Do You Really Need (or Want) That Store Credit Card?
Every time you check out at a store, you are likely to be asked if you would like to apply for a store credit card. The cashier usually tells you that you will get a certain percentage off of your purchase, which may seem like a great deal, especially if your bill is large. It pays to look beyond the perks and to the potential pitfalls, however, before you begin to rely too much on store credit cards.
Would You Like To Save 10% On Your Purchase Today?
Let’s say that you’re checking out at a discount retail store, and you are purchasing approximately $400 worth of merchandise. The cashier asks if you’d like to apply for a credit card with that store, saying that you will earn 10% off of that purchase, which amounts to $40.
It’s probably tempting, so you pause for a second, and decide to complete the application. Because you are in the checkout line, with several other people behind you, you don’t take the time to read the fine print carefully, instead focusing on what you will save at this time.
Do You Have A Store Credit Card?
If you were to use the store credit card conscientiously from here on out, you would probably save several percentage points each time you shop at that retailer. If you shop there often, and are religious about paying off your bill every month, you might come out ahead – that is, if the card doesn’t charge high annual fees. Even so, if you save enough at that one retailer to offset the annual fee, then you are still getting a fairly decent deal.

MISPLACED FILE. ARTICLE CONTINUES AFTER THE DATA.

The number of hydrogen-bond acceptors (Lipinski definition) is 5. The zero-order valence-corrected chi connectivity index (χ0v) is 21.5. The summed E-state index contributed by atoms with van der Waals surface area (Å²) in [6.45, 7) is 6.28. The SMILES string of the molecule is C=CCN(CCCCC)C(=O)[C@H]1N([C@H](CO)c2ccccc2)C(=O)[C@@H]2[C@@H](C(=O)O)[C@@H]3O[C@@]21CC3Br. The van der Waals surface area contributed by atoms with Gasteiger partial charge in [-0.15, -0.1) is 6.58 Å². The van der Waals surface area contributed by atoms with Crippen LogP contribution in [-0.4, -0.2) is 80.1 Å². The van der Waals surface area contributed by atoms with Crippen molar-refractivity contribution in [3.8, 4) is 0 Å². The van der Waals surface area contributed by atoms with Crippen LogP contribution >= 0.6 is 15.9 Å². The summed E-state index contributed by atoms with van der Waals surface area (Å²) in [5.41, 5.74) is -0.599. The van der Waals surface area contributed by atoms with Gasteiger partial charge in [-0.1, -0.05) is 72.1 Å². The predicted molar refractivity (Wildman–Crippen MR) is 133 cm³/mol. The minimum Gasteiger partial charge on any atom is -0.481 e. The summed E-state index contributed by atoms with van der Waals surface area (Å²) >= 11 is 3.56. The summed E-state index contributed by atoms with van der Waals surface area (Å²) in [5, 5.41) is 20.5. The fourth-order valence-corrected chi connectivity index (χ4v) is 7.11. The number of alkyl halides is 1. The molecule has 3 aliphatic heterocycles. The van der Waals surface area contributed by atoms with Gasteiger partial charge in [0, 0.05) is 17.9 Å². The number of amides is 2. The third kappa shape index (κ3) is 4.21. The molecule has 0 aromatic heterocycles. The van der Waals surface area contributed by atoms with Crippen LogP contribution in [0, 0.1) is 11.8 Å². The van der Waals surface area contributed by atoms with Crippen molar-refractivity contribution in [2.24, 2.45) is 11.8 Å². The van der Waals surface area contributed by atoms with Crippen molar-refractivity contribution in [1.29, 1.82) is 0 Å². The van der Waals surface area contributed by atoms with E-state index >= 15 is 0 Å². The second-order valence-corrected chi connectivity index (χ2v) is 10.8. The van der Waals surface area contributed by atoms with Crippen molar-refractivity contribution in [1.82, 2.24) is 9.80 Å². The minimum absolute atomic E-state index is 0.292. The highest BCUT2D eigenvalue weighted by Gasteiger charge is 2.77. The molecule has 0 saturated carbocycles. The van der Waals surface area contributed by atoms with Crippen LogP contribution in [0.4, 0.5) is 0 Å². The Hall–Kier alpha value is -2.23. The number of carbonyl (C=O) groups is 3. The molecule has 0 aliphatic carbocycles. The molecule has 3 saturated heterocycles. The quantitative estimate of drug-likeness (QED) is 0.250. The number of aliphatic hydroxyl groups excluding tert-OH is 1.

If, however, you are not religious about paying your entire balance off each month, store credit cards can be a terrible decision. These cards usually have exorbitantly high interest rates — much higher than a typical bank card — so your purchases at the retail store and others soon become very, very expensive if not paid off monthly.
“Regular” Credit Cards Are Usually A Better Deal
For most consumers, finding a regular bank-issued credit card that has a rewards program (where you can earn rewards on ALL of your purchases, not just on those from a particular store), and has a lower interest rate, is usually a better choice.
Next time you are prompted to apply for a store credit card, decline the on-the-spot invitation, and take the application home and review it carefully. If it is a good deal, once you have considered all of the possibilities, then apply for one the next time you are going to make a large purchase; if not, you haven’t lost anything!